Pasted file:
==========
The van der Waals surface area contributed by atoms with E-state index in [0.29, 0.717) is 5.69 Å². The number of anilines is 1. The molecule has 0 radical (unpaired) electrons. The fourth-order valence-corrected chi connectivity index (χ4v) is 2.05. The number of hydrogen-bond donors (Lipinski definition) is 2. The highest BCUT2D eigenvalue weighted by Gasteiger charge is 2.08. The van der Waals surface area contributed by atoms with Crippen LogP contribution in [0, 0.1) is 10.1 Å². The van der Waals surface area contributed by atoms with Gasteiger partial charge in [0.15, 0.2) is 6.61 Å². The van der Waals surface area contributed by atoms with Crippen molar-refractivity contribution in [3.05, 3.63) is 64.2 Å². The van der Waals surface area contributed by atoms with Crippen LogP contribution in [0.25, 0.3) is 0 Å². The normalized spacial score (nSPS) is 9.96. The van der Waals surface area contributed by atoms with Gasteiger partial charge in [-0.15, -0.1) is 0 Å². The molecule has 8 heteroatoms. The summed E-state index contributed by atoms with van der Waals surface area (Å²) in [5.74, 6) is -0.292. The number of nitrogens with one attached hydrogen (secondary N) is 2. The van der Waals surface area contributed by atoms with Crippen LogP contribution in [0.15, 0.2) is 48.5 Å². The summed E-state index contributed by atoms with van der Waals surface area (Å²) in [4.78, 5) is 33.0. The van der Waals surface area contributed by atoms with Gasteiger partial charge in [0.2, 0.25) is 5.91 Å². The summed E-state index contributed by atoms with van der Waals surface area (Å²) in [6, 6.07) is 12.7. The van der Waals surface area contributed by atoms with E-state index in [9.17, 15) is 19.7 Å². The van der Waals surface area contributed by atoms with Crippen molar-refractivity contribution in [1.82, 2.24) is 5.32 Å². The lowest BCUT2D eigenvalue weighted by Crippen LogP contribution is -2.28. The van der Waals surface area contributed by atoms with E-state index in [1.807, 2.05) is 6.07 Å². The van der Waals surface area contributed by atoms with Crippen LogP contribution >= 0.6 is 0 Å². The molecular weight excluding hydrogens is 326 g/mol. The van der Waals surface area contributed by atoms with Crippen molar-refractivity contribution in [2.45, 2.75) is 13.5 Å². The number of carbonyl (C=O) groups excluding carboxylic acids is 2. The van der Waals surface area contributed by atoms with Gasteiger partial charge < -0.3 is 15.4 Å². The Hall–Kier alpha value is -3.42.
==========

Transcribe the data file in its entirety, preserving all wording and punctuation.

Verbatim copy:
The van der Waals surface area contributed by atoms with E-state index in [0.29, 0.717) is 5.69 Å². The number of anilines is 1. The molecule has 0 radical (unpaired) electrons. The fourth-order valence-corrected chi connectivity index (χ4v) is 2.05. The number of hydrogen-bond donors (Lipinski definition) is 2. The highest BCUT2D eigenvalue weighted by Gasteiger charge is 2.08. The van der Waals surface area contributed by atoms with Crippen LogP contribution in [0, 0.1) is 10.1 Å². The van der Waals surface area contributed by atoms with Gasteiger partial charge in [0.15, 0.2) is 6.61 Å². The van der Waals surface area contributed by atoms with Crippen molar-refractivity contribution in [3.05, 3.63) is 64.2 Å². The van der Waals surface area contributed by atoms with Crippen LogP contribution in [0.25, 0.3) is 0 Å². The normalized spacial score (nSPS) is 9.96. The van der Waals surface area contributed by atoms with Gasteiger partial charge in [-0.15, -0.1) is 0 Å². The molecule has 8 heteroatoms. The summed E-state index contributed by atoms with van der Waals surface area (Å²) in [5.74, 6) is -0.292. The number of nitrogens with one attached hydrogen (secondary N) is 2. The van der Waals surface area contributed by atoms with Crippen LogP contribution in [0.15, 0.2) is 48.5 Å². The summed E-state index contributed by atoms with van der Waals surface area (Å²) in [4.78, 5) is 33.0. The van der Waals surface area contributed by atoms with Gasteiger partial charge in [0.2, 0.25) is 5.91 Å². The summed E-state index contributed by atoms with van der Waals surface area (Å²) in [6, 6.07) is 12.7. The van der Waals surface area contributed by atoms with E-state index in [9.17, 15) is 19.7 Å². The van der Waals surface area contributed by atoms with Crippen molar-refractivity contribution in [1.82, 2.24) is 5.32 Å². The lowest BCUT2D eigenvalue weighted by Crippen LogP contribution is -2.28. The van der Waals surface area contributed by atoms with E-state index in [1.807, 2.05) is 6.07 Å². The van der Waals surface area contributed by atoms with Crippen LogP contribution >= 0.6 is 0 Å². The molecular weight excluding hydrogens is 326 g/mol. The van der Waals surface area contributed by atoms with Crippen molar-refractivity contribution in [2.45, 2.75) is 13.5 Å². The number of carbonyl (C=O) groups excluding carboxylic acids is 2. The van der Waals surface area contributed by atoms with Gasteiger partial charge < -0.3 is 15.4 Å². The Hall–Kier alpha value is -3.42.